Free Speech panel addresses safe spaces, freedom of press, White supremacists, and hate speech


Kevin Smith

Pictured from left to right, Dan Moulthrop asks Professor Jonathan Adler, Professor Jessie Hill, Professor Kevin O’Neill, and Afi Scruggs to take turns answering questions about the freedom of speech.

On Oct. 30 at the Tinkham Veale University Center, Case Western Reserve University held “Freedom of Speech: Understanding Our Rights in Troubling Times,” a panel with five experts that discussed free speech on college campuses, Richard Spencer’s brand of white supremacy, safe spaces and most recently, the threatening homophobic flyer hung at Cleveland State University. Dan Moulthrop, the chief executive officer of the City Club of Cleveland, moderated the event.

Jonathan Adler, the inaugural Johan Verheij Memorial Professor of Law at CWRU; Jessie Hill, Associate Dean for Academic Affairs; Judge Ben C. Green, professor of Law at CWRU; Kevin O’Neill, an associate professor at Cleveland-Marshall College of Law and Afi-Odelia Scruggs, a decorated journalist who has wrote for the Cleveland Plain Dealer and hosted various radio programs on NPR all sat on the panel.

Each brought their own unique experiences and views on freedom of speech to campus, but all expressed a similar theme: The power to regulate speech ought to be used carefully. Dr. Marilyn Mobley and Professor Adler presented the panel’s topic to CWRU’s Board of Trustees. The experts sat in front of the microphone, peering out into the crowd of students, staff members, professors and others in the community who wished to engage in civil discourse on issues surrounding the freedom of speech.

“The thing that keeps me up at night, [from] when I taught history of journalism about 10 years ago, [is] a line that stood out,” said Scruggs. “It basically said that ‘the press has as much freedom [as freedom] of speech allows it.’ And I think at this point we’re at a very dangerous juncture because society does not really want to hear opposing sides. Society’s view of freedom of speech is that free speech that agrees with me should be free.”

“The problem is: How do you vest the government with the power to stamp out views without stamping out the views that we do like?” added O’Neill. “There were 2,000 people criminally prosecuted for protesting during WWI, some of them were given 10 year sentences … frankly, I wouldn’t want to give Donald Trump the ability to control what I can say.”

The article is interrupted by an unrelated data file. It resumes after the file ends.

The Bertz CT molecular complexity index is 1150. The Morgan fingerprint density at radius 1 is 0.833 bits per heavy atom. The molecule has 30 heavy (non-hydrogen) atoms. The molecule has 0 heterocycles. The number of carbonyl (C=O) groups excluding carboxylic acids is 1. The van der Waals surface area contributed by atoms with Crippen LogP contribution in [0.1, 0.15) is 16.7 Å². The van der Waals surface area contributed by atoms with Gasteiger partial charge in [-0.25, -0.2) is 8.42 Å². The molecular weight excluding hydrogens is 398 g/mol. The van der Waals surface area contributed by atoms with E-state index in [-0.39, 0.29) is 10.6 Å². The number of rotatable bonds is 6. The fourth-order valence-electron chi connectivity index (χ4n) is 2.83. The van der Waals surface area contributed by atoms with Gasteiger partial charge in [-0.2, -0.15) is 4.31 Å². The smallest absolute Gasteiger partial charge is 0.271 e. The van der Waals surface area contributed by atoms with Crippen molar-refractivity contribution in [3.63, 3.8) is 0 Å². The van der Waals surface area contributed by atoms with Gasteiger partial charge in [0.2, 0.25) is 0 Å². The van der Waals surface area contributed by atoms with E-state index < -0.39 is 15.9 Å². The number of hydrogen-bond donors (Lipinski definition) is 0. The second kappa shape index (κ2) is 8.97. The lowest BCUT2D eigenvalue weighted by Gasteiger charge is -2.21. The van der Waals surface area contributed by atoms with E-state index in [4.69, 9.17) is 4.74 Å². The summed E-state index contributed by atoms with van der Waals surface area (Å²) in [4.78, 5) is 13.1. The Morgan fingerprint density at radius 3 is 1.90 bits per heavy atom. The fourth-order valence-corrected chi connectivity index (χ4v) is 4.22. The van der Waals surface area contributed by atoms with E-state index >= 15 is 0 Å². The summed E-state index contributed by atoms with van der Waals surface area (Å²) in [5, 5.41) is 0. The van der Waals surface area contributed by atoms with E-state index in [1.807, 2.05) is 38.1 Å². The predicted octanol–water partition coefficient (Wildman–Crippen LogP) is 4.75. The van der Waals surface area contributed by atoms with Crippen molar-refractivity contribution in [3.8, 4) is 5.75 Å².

O’Neill teaches First Amendment Rights, Civil Procedure and Evidence at Cleveland-Marshall College of Law, so he outlined the forms of speech that were unprotected by the First Amendment: Obscenity, child pornography, the advocacy of imminent lawless action, fighting words and true threats.

“Speech that falls within those utterly unprotected categories can be criminalized,” said O’Neill.

Moulthrop kept him on his toes with a quick question. “Where does, ‘the Jews will not replace us’ fall?”

O’Neill left “Hate Speech” off the list because it is protected under the First Amendment. RAV v. City of St. Paul in 1992 made unconstitutional to create laws beyond those unprotected categories that would punish on the basis of race, color, creed and religion. A year later in 1993, Wisconsin v. Mitchell upheld longer sentences for crimes committed on those same basis. Hateful conduct differs from hateful speech or expression. Professor Jessie Hill noted that this unpopular but lawful speech should be allowed on campuses.

“I think that’s the role of the university,” said Hill. “What are we here for if not to put good ideas and bad ideas together and argue to see which one is right? I think they should be the spot for this type of debate.”

The speakers spent a considerable amount of time responding to Moulthrop, but towards the latter end of the event opened up for questions. One audience member asked about another pressing issue with free speech on campuses, safe spaces.

“My concern about safe spaces is suppose you are inquiring, suppose you just want to know. And you walk into a third world center or LGBTQ+ center, and you get the side eye and you get the cold shoulder. Cause this is safe space, and you are not supposed to be here,” said Scruggs. “Now what’s the difference between that and the rules that kept [blacks] out of the the University of Virginia until [about] 1972? Because this is a safe space for a certain kind of white person, and you didn’t belong there…and that is my issue with safe spaces…you need a place where you can be comfortable but it cannot be exclusive because then you are segregating.”

Colleges and universities across the country are continuously grappling with First Amendment rights and regulating an environment that allows for the free exchange of ideas. While public universities are bound by the Constitution, private universities have an easier time rejecting unwanted speakers.

CWRU has had its own brushes with the First Amendment, though ultimately private universities are not bound by it. Speakers from the Foundation for Individual Rights in Education (FIRE) drew ire at CWRU’s speech code for being vague and overbroad. In the spring of 2016, members of Phi Delta Theta dressed up as “Mexicans” during the variety show which landed them in hot water with the Greek Life Office, a story picked up by several local media outlets. The sanctions Phi Delta Theta faced were not made public.